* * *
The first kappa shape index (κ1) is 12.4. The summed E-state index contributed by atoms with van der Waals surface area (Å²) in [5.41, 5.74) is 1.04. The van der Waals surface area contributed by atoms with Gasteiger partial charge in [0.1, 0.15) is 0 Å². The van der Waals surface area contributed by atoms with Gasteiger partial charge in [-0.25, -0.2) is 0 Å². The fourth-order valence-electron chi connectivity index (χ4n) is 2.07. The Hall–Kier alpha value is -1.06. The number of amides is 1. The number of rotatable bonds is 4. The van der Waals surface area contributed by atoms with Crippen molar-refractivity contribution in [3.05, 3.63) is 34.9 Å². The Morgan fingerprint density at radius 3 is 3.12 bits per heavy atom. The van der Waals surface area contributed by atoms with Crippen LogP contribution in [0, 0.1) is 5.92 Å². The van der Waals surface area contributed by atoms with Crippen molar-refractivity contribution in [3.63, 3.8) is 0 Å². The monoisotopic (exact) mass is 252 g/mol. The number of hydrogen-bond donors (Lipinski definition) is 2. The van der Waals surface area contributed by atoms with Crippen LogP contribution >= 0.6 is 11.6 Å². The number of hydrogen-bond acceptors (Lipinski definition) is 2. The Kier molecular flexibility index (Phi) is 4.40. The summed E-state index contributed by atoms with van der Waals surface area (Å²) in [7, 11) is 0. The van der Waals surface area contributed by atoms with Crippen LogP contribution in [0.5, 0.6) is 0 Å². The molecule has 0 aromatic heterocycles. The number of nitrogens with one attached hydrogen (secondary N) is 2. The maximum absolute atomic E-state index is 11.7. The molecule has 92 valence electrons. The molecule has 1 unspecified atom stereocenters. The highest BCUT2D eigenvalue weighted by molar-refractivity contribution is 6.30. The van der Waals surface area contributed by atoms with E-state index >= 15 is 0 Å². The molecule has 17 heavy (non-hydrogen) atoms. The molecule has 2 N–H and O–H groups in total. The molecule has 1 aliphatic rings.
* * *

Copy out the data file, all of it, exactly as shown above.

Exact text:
The first kappa shape index (κ1) is 12.4. The summed E-state index contributed by atoms with van der Waals surface area (Å²) in [5.41, 5.74) is 1.04. The van der Waals surface area contributed by atoms with Gasteiger partial charge in [0.1, 0.15) is 0 Å². The van der Waals surface area contributed by atoms with Gasteiger partial charge in [-0.25, -0.2) is 0 Å². The fourth-order valence-electron chi connectivity index (χ4n) is 2.07. The Hall–Kier alpha value is -1.06. The number of amides is 1. The number of rotatable bonds is 4. The van der Waals surface area contributed by atoms with Crippen molar-refractivity contribution in [3.05, 3.63) is 34.9 Å². The Morgan fingerprint density at radius 3 is 3.12 bits per heavy atom. The van der Waals surface area contributed by atoms with Crippen LogP contribution in [0, 0.1) is 5.92 Å². The van der Waals surface area contributed by atoms with Crippen molar-refractivity contribution in [3.63, 3.8) is 0 Å². The monoisotopic (exact) mass is 252 g/mol. The number of hydrogen-bond donors (Lipinski definition) is 2. The van der Waals surface area contributed by atoms with Crippen LogP contribution >= 0.6 is 11.6 Å². The number of hydrogen-bond acceptors (Lipinski definition) is 2. The Kier molecular flexibility index (Phi) is 4.40. The summed E-state index contributed by atoms with van der Waals surface area (Å²) in [7, 11) is 0. The van der Waals surface area contributed by atoms with Crippen LogP contribution in [0.5, 0.6) is 0 Å². The molecule has 0 aromatic heterocycles. The number of nitrogens with one attached hydrogen (secondary N) is 2. The maximum absolute atomic E-state index is 11.7. The molecule has 92 valence electrons. The molecule has 1 unspecified atom stereocenters. The highest BCUT2D eigenvalue weighted by molar-refractivity contribution is 6.30. The van der Waals surface area contributed by atoms with E-state index >= 15 is 0 Å². The molecule has 17 heavy (non-hydrogen) atoms. The molecule has 2 N–H and O–H groups in total. The molecule has 1 aliphatic rings.